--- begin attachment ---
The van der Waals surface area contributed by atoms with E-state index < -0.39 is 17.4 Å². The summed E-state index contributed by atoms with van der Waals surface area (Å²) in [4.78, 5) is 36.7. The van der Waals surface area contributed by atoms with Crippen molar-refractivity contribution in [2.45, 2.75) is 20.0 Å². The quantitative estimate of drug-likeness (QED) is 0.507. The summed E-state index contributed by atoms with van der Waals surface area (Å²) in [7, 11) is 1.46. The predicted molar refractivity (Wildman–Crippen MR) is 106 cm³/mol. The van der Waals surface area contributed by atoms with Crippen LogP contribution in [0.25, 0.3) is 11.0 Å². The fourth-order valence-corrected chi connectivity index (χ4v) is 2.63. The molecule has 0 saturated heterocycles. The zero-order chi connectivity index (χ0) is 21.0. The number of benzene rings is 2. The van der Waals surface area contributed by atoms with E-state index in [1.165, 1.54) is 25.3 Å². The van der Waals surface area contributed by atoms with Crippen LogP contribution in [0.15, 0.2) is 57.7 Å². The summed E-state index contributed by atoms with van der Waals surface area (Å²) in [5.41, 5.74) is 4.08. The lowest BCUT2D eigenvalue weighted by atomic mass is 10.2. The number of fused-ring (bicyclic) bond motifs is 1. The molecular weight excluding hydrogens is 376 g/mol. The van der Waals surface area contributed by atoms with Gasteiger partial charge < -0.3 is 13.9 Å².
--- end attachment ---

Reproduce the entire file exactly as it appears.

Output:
The van der Waals surface area contributed by atoms with E-state index < -0.39 is 17.4 Å². The summed E-state index contributed by atoms with van der Waals surface area (Å²) in [4.78, 5) is 36.7. The van der Waals surface area contributed by atoms with Crippen molar-refractivity contribution in [2.45, 2.75) is 20.0 Å². The quantitative estimate of drug-likeness (QED) is 0.507. The summed E-state index contributed by atoms with van der Waals surface area (Å²) in [7, 11) is 1.46. The predicted molar refractivity (Wildman–Crippen MR) is 106 cm³/mol. The van der Waals surface area contributed by atoms with Crippen LogP contribution in [0.25, 0.3) is 11.0 Å². The fourth-order valence-corrected chi connectivity index (χ4v) is 2.63. The molecule has 0 saturated heterocycles. The zero-order chi connectivity index (χ0) is 21.0. The number of benzene rings is 2. The van der Waals surface area contributed by atoms with E-state index in [1.165, 1.54) is 25.3 Å². The van der Waals surface area contributed by atoms with Crippen LogP contribution in [0.15, 0.2) is 57.7 Å². The summed E-state index contributed by atoms with van der Waals surface area (Å²) in [5.41, 5.74) is 4.08. The lowest BCUT2D eigenvalue weighted by atomic mass is 10.2. The number of fused-ring (bicyclic) bond motifs is 1. The molecular weight excluding hydrogens is 376 g/mol. The van der Waals surface area contributed by atoms with Gasteiger partial charge < -0.3 is 13.9 Å².